Everyone is different; I used to hold the pick with three fingers which was absolutely awesome for rhythm playing, but it really slowed me down when playing lead. You have to experiment until you find a way that works for your hand and style. I went back and forth and maybe tried four different ways until I decided on one.
When pulling off, yes you definitely have to pull - off, just lifting your finger will give you an inconsistent and faded tone to your playing. I say focus on muting the strings with your picking hand, then work on how to angle your hand and pull your fingers off whilst minimizing contact with the surrounding strings. Step by step.
Your guitar setup in addition to your effects/amp can make a difference inhow much you hear the harmonics and how clear they are. If you can nail a clean harmonic repetitively at a certain point then you have the technique down. Now you have to find the sweet spots on your guitar and learn them (which will come by practice). The Floods solo is a great way to learn that.
Now, you can always mute the other strings using your palm by placing your picking hand at the bridge when you are picking and making a coscious effort to mute the strings. It will feel awkward at first but practice it for a while and see if you can nail it. Also focus on slightly curving your hand upwards so that when you pull off, your fingers are more perpendicular to the fretboard and as a result it will be more difficult for your fingers to contact the other strings. Developing strength will also improve your finger control and reduce the noise you are gearing from your playing as well.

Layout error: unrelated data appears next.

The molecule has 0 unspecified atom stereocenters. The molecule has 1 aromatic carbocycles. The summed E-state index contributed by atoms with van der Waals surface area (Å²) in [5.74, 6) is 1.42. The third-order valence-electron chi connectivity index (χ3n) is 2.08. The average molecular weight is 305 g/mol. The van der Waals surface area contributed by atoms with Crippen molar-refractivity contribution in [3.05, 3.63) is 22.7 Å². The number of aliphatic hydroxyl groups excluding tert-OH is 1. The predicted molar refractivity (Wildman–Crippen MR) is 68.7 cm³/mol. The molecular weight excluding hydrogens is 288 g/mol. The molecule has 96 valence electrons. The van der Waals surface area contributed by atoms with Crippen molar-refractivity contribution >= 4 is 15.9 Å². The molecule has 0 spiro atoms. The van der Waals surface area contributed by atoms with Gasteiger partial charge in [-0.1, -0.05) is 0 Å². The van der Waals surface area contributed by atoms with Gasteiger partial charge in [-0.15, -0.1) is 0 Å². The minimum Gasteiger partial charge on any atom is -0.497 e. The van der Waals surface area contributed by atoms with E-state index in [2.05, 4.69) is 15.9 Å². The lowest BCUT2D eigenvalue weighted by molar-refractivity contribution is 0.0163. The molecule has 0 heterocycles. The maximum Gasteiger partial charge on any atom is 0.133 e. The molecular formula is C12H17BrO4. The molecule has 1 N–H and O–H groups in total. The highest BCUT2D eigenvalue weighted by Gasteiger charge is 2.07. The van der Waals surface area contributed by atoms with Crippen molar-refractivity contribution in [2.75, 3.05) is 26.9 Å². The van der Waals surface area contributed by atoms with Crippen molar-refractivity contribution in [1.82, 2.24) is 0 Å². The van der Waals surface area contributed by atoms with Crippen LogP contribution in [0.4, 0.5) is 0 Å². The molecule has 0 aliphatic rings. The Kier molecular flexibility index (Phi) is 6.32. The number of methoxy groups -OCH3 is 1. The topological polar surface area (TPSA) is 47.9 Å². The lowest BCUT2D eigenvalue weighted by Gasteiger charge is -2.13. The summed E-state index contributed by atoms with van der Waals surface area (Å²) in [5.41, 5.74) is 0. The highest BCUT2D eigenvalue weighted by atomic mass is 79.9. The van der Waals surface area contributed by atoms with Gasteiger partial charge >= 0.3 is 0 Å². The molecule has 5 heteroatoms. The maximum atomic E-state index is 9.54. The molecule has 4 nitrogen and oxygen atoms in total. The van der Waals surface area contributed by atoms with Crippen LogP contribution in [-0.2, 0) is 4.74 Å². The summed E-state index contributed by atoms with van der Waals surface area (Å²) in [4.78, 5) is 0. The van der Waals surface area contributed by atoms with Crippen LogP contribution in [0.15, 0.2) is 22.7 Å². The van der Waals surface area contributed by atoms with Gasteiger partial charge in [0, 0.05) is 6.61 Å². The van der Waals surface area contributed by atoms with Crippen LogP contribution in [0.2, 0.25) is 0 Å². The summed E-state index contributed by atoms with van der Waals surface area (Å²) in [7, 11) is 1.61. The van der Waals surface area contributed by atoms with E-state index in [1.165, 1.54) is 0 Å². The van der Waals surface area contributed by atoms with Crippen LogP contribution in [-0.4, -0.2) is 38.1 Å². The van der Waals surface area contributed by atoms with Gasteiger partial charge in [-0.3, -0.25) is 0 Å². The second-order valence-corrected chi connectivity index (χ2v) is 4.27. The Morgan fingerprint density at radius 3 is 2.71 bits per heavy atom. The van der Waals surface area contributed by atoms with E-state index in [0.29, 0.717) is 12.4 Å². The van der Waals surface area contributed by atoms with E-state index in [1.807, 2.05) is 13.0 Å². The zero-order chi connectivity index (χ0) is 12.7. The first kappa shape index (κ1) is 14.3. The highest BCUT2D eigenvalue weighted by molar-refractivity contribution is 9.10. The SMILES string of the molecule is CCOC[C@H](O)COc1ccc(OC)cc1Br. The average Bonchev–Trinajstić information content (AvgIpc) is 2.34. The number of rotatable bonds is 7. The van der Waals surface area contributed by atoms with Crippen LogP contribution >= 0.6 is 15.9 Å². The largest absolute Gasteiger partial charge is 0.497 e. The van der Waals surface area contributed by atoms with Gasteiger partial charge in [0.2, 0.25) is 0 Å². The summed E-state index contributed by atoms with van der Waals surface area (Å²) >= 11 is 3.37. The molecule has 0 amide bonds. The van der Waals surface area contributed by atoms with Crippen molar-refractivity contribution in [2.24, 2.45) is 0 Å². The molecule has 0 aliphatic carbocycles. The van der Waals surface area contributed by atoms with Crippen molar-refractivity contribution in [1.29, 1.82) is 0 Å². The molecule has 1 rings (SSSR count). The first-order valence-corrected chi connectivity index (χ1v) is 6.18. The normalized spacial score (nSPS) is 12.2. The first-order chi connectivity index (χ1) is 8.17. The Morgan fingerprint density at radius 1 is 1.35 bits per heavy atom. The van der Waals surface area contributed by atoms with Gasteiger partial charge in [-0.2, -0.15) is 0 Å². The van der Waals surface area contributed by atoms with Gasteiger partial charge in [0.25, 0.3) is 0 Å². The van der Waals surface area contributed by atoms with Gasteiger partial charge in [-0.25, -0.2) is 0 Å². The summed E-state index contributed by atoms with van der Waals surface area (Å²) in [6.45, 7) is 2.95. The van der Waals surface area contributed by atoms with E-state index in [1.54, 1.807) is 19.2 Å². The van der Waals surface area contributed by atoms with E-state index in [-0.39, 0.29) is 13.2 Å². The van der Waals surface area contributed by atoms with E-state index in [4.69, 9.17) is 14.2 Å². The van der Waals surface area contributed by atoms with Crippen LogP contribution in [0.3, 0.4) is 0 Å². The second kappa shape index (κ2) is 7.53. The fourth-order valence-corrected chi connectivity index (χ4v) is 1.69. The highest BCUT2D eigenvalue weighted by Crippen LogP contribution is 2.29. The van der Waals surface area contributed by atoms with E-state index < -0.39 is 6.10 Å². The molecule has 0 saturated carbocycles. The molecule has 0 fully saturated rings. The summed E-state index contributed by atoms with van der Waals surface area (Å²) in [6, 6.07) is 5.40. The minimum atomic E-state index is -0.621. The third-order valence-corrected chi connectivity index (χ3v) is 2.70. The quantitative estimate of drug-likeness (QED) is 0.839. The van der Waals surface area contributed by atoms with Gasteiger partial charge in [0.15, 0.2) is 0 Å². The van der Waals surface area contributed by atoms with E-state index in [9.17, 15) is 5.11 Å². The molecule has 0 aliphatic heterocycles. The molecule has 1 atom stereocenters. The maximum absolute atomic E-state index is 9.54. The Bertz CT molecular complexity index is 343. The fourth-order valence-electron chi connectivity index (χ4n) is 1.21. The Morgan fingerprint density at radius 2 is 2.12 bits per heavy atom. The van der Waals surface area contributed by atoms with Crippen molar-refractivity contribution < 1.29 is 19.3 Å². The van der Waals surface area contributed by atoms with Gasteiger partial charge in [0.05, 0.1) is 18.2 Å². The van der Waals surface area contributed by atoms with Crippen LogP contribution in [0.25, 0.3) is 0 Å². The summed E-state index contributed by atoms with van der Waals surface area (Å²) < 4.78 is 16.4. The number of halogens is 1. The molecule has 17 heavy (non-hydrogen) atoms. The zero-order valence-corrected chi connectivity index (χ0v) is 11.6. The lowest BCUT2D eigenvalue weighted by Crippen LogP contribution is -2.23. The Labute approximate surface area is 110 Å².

Of course you can practice too much, hell too much exercise can accelerate your aging. Everything has a limit. I also sometimes find that taking a 3 day break results in better more relaxed playing. Always alternate between consecutive days of focused playing and then more casual sessions to keep things balanced. In addition to maintaining the health of your joints and muscles to avoid potential problems like CTS and arthiritis.
Tremelo picking - wrist definitely Strumming - a combination of both
You want to be able to play what you want for as long as you want, so there is no point in using a technique that will tire you out in 30 seconds. Go for a relaxed and fluid technique which you can develop by experimenting and then practice it over and over to develop your stamina.
It's all about modulation of your grip strength. You need to grip hard enough for it to stay in your hand but not too hard to adversely affect your tone/accuracy of your playing. Just practice like you do but make a conscious effort to grip it slightly harder than you are used to and then experiment with holding slightly looser. It should be a fluid motion when strumming.
About alternate picking, try to minimize the travel of your wrist so the change of direction occurs right after you pluck the string. Tremelo picking will just suddenly happen. I kept practicing and trying to force it when all of a sudden it just happened for me so don't be too discouraged. You will get there.
Finally, grab a knife and make some shallow cuts on both sides of the pick, that should give you a bit of extra traction which could help, but in the end it's all about techique.
It depends on the sound you are going for, the music you want to play and the strength of your fingers. The thicker the gauge the bassier the tone and the harder it is to play. I like playing 12 gauge in standard mostly, or E flat sometimes.